Federal Aviation Administration (FAA), DOT.
Final special condition.
This special condition is for the Pilatus Aircraft Limited PC-12, PC-12/45, and PC-12/47 airplanes. These airplanes, as modified by Innovative Solutions & Support, Inc., will have a novel or unusual design feature associated with the use of an autothrust system. The applicable airworthiness regulations do not contain adequate or appropriate safety standards for this design feature. This special condition contains the additional safety standards the Administrator considers necessary to establish a level of safety equivalent to that established by the existing airworthiness standards.
This special condition is effective June 2, 2017 and is applicable beginning May 24, 2017.
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FOR FURTHER INFORMATION CONTACT:
Jeff Pretz, Federal Aviation Administration, Small Airplane Directorate, Aircraft Certification Service, 901 Locust, Room 301, Kansas City, MO 64106; telephone (816) 329-3239; facsimile (816) 329-4090.
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Start Supplemental Information
On April 4, 2016, Innovative Solutions & Support applied for a supplemental type certificate for installation of an autothrust system in the PC-12, PC-12/45, and PC-12/47 airplanes. The autothrust system is capable of setting forward thrust based on operation in either a pilot selectable torque or airspeed mode. Operation is limited to use only when above 400 feet above ground level (AGL) after takeoff, and requires disengagement at decision height (DH) or minimum decision altitude (MDA) on approach. The PC-12, PC-12/45, and PC-12/47 airplanes are nine-passenger, two-crewmember, single-engine turbo-propeller airplanes with a 30,000-foot service ceiling and a maximum takeoff weight of 9,039 to 10,450 pounds—depending on airplane model. These airplanes are powered by a single Pratt & Whitney PT6A-67 engine.
The Innovative Solutions & Support, Inc., modification installs an autothrust system in the PC-12, PC-12/45, and PC-12/47 airplanes to reduce pilot workload. The autothrust system is useable in all phases of flight from 400 feet AGL after takeoff down to the decision height on approach. The system includes a torque and airspeed mode along with monitors to prevent the system from exceeding critical engine or airspeed limits. A stepper motor provides throttle movement by acting through a linear actuator, which acts as a link between the stepper motor and throttle. The pilot can override the linear actuator by moving the throttle, which automatically disengages the autothrust system upon disagreement in the expected throttle position versus the actual position.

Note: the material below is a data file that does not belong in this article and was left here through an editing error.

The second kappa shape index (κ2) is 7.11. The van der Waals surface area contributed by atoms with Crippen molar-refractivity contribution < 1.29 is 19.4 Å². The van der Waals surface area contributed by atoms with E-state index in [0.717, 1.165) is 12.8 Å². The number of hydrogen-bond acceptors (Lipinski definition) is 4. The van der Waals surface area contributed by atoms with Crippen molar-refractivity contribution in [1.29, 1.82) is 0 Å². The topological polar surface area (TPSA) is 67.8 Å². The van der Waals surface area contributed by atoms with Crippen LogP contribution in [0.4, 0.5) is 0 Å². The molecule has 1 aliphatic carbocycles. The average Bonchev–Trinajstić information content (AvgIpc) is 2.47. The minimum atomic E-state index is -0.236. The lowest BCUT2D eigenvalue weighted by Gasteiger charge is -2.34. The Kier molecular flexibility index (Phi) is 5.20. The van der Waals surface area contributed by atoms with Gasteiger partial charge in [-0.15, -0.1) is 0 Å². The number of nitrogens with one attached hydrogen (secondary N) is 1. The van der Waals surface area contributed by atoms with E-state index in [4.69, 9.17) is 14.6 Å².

Type Certification Basis
Under the provisions of 14 CFR 21.101, Innovative Solutions & Support must show that the PC-12, PC-12/45, and PC-12/47 airplanes, as changed, continues to meet the applicable provisions of the regulations incorporated by reference in Type Certificate No. A78EU. The regulations incorporated by reference in the type certificate are commonly referred to as the “original type certification basis.” The regulations incorporated by reference in A78EU are as follows: 14 CFR part 23, amendments 23-1 through 23-42.
If the Administrator finds the applicable airworthiness regulations (i.e., 14 CFR part 23) do not contain adequate or appropriate safety standards for the PC-12, PC-12/45, and PC-12/47 airplanes because of a novel or unusual design feature(s), special conditions are prescribed under the provisions of § 21.16.
In addition to the applicable airworthiness regulations and special conditions, the PC-12, PC-12/45, and PC-12/47 airplanes must comply with the fuel vent and exhaust emission requirements of 14 CFR part 34 and the noise certification requirements of 14 CFR part 36.
The FAA issues special conditions, as defined in 14 CFR 11.19, in accordance with § 11.38 and they become part of the type certification basis under § 21.101. Special conditions are initially applicable to the model for which they are issued. Should the applicant apply for a supplemental type certificate to modify any other model included on the Start Printed Page 25510same type certificate to incorporate the same novel or unusual design feature, the FAA would apply these special conditions to the other model under § 21.101.
Novel or Unusual Design Features
The PC-12, PC-12/45, and PC-12/47 airplanes will incorporate the following novel or unusual design feature:
As discussed in the summary section, this modification makes use of an autothrust system, which is a novel design for this type of airplane. The applicable airworthiness regulations do not contain adequate or appropriate safety standards for this design feature. Mandating additional requirements—developed in part—by adapting relevant portions of 14 CFR 25.1329, Flight guidance systems—applicable to autothrust systems—along with FAA experience with similar autothrust systems, mitigates the concerns associated with installation of the proposed autothrust system.
The FAA has previously issued this proposed special condition to part 23 turbojet airplanes, but not for turbo-propeller airplanes. The PC-12, PC-12/45, and PC-12/47 airplanes are unique with respect to other turbo-propeller designs in that the basic design does not include a separate propeller control lever. Future use of these special conditions on other turbo-propeller designs will require evaluation of the engine and propeller control system to determine their appropriateness.
Discussion of Comments
Notice of proposed special conditions No. 23-17-01-SC for the Pilatus Aircraft Limited PC-12, PC-12/45, and PC-12/47 airplanes was published in the Federal Register on April 14, 2017 (82 FR 17943).
No comments were received, and the special condition is adopted as proposed.